About me

Lucas Battich

My name is Lucas Battich. I am a Ph.D. student in philosophy of mind and cognition at the Graduate School of Systemic Neurosciences (GSN-LMU) and the Faculty of Philosophy, LMU Munich.

Areas of interest:
Social cognition, joint attention, perception, multisensory processes, philosophy of cognitive science

I am working on:

My doctoral project is focused on joint attention. I study how different senses shape joint attention and, conversely, how joint attention can affect perception across modalities. In my research I combine tools from philosophy, experimental psychology and psychophysics.

I have worked on:

Before coming to Munich, I obtained a B.A. (first class honours) in Philosophy at the University of Dundee, an M.A. in Communication at the Piet Zwart Institute, Rotterdam, and a Research M.A. (cum laude) in Philosophy at Radboud University Nijmegen, with specialization in Philosophy of Mind and Language, where I also completed courses in M.Sc. Cognitive Neuroscience and AI.

Publications

Battich, L., Fairhurst, M., & Deroy, O. (2020). Coordinating attention requires coordinated senses. Psychonomic Bulletin & Review. https://doi.org/10.3758/s13423-020-01766-z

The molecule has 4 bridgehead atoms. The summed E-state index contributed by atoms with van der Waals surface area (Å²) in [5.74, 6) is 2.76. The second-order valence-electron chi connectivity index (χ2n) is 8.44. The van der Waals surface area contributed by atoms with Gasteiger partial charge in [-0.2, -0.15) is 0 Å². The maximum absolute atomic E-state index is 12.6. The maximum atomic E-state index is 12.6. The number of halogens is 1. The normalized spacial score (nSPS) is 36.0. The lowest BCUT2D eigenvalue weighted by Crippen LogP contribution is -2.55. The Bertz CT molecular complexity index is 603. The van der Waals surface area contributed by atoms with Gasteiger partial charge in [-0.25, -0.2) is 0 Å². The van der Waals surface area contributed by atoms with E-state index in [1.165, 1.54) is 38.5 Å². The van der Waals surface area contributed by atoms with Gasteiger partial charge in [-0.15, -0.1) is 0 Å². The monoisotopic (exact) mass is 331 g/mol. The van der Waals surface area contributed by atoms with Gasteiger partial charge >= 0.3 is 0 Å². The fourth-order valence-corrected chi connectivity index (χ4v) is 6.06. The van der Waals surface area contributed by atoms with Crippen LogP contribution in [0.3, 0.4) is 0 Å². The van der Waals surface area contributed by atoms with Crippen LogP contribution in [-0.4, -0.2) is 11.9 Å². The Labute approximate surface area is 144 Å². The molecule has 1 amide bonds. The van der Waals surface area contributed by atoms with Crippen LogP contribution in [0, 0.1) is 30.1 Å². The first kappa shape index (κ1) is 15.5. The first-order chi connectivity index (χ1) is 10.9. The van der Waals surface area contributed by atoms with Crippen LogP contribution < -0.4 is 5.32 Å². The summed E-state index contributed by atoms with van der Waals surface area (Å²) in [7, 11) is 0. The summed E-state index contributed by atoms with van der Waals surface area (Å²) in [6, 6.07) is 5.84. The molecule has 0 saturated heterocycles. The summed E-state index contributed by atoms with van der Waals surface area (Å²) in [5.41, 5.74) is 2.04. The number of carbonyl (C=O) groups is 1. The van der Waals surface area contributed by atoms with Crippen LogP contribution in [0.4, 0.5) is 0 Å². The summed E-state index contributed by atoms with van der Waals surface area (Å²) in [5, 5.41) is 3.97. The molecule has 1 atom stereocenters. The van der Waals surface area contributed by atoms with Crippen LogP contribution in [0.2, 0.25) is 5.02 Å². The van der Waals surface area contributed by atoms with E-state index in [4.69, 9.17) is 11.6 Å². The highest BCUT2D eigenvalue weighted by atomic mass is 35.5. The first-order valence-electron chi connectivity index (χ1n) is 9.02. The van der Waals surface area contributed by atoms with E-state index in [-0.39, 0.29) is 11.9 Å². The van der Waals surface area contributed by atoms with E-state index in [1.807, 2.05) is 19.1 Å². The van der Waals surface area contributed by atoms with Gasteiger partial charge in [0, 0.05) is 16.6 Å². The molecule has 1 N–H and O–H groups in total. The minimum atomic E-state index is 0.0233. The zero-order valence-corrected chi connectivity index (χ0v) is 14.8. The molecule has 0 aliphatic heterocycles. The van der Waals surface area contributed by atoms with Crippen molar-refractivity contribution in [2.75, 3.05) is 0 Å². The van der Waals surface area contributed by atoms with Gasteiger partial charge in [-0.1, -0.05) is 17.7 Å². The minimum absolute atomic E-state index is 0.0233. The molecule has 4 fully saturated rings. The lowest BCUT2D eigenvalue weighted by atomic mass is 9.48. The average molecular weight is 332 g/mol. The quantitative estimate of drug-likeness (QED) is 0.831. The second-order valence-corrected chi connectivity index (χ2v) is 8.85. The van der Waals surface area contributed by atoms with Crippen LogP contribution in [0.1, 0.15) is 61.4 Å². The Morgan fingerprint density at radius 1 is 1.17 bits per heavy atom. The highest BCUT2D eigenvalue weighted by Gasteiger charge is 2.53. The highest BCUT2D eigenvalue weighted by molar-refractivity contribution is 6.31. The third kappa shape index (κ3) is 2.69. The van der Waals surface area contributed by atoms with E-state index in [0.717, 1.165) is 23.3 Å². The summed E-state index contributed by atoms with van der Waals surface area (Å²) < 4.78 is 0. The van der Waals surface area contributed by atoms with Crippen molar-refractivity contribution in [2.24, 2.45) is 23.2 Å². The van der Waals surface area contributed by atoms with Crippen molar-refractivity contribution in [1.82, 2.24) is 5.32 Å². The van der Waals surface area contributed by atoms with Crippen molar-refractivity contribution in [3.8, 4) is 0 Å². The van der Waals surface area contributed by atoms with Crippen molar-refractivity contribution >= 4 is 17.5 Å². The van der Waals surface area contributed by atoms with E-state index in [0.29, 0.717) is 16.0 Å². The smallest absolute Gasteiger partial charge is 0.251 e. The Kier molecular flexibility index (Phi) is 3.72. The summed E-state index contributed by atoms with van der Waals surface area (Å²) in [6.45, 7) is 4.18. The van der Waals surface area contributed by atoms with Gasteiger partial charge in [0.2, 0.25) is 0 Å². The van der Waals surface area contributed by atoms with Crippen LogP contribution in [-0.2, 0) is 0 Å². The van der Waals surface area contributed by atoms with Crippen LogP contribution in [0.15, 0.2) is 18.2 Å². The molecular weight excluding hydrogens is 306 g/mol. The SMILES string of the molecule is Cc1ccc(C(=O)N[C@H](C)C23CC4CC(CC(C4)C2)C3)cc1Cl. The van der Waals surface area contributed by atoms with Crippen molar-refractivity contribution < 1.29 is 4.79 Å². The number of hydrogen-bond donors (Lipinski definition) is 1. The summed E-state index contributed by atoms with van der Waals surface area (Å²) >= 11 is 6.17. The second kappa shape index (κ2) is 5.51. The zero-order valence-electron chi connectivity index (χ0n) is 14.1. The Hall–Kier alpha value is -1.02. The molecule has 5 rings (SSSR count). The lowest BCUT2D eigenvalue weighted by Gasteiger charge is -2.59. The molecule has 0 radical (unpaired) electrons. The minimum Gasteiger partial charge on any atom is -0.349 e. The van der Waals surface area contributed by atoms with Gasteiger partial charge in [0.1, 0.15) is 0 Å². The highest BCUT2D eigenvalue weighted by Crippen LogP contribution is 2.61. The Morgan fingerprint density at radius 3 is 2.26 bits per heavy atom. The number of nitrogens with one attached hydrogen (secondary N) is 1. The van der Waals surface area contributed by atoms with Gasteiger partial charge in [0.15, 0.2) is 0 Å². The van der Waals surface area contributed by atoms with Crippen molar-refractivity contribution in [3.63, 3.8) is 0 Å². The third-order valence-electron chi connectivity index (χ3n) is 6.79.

Battich, L. and Geurts, B. (2020). Joint attention and perceptual experience. Synthese. https://doi.org/10.1007/s11229-020-02602-6

Talks

08/2020 “The Openness of Joint Attention”. Tenth European Congress of Analytic Philosophy (ECAP 10).

09/2019 “Opening up the Openness of Joint Attention” (poster). Recent Developments in Situated Cognition: Empirical and Philosophical Investigations. Ruhr-Universität Bochum.

07/2019 “Joint Attention beyond Vision” (poster). Aegina Summer School on Social Cognition 2019: Norms & Biases in Social Interactions, Aegina, Greece.

08/2018 “Joint Attention and Common Knowledge: Assessing the Relational Approach”. Open Minds XIII Conference, The University of Manchester.

CVBE Projects

In this project, we propose that joint attention is a fundamentally multisensory phenomenon. We study how different senses shape joint attention and, conversely, how joint attention can affect perception across modalities.